We will glory in the Lord all the day,
and proclaim your name for all ages.

Glory be to the Father and to the Son and to the Holy Spirit,
as it was in the beginning, is now, and ever shall be,
world without end.

It was you who saved us, Lord:
we will praise your name without ceasing.

Psalm 43 (44)

Spare us, Lord, do not let your people be put to shame.

But now, God, you have spurned us and confounded us,
so that we must go into battle without you.
You have put us to flight in the sight of our enemies,
and those who hate us plunder us at will.
You have handed us over like sheep sold for food,
you have scattered us among the nations.
You have sold your people for no money,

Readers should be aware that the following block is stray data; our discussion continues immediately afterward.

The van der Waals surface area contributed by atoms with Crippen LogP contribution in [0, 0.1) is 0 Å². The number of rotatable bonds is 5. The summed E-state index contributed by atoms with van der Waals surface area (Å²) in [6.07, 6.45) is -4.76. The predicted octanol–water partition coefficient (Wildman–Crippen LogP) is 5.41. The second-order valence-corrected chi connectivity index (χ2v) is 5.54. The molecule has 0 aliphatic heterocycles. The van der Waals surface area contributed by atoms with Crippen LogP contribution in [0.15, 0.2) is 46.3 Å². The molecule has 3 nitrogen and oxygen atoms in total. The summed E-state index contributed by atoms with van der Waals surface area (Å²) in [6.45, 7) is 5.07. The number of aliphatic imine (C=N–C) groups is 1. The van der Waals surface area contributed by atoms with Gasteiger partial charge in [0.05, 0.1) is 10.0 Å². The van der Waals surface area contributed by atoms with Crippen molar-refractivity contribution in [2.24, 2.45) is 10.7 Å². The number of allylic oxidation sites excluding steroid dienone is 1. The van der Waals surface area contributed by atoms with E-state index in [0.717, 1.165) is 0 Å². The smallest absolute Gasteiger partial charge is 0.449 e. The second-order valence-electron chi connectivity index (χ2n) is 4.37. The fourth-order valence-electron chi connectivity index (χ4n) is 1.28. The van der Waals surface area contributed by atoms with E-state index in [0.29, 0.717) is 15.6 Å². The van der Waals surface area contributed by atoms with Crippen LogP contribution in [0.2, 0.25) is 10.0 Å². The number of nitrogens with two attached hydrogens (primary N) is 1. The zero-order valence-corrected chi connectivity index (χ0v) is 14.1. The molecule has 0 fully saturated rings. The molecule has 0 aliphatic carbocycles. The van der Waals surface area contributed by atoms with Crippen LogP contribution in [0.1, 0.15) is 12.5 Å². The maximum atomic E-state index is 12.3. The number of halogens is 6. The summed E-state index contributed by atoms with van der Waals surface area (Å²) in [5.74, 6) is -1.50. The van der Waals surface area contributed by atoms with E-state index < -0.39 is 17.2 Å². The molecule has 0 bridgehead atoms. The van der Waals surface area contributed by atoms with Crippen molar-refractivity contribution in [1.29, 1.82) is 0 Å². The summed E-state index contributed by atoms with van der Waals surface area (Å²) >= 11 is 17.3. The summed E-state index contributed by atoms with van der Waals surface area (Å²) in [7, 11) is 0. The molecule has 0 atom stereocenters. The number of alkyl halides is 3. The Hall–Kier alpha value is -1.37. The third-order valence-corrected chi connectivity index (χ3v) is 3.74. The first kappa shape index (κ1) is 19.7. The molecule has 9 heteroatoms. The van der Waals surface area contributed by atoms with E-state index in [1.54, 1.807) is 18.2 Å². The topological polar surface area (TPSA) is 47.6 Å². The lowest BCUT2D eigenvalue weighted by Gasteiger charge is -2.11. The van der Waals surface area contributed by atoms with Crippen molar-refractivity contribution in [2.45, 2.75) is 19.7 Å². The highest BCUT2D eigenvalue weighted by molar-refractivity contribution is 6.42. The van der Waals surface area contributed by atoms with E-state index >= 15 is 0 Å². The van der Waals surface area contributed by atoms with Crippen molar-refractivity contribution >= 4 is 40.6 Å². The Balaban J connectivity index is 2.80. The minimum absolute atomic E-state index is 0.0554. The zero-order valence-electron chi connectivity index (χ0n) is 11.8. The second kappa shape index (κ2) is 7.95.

not even profiting by the exchange.
You have made us the laughing-stock of our neighbours,
mocked and derided by those who surround us.
The nations have made us a by-word,
the peoples toss their heads in scorn.
All the day I am ashamed,
I blush with shame
as they reproach me and revile me,
my enemies and my persecutors.

Glory be to the Father and to the Son and to the Holy Spirit,
as it was in the beginning, is now, and ever shall be,
world without end.

Spare us, Lord, do not let your people be put to shame.

Psalm 43 (44)

Arise, Lord! Redeem us because of your love.

All this happened to us,
but not because we had forgotten you.
We were not disloyal to your covenant;
our hearts did not turn away;
our steps did not wander from your path;
and yet you brought us low,
with horrors all about us:
you overwhelmed us in the shadows of death.
If we had forgotten the name of our God,
if we had spread out our hands before an alien god —
would God not have known?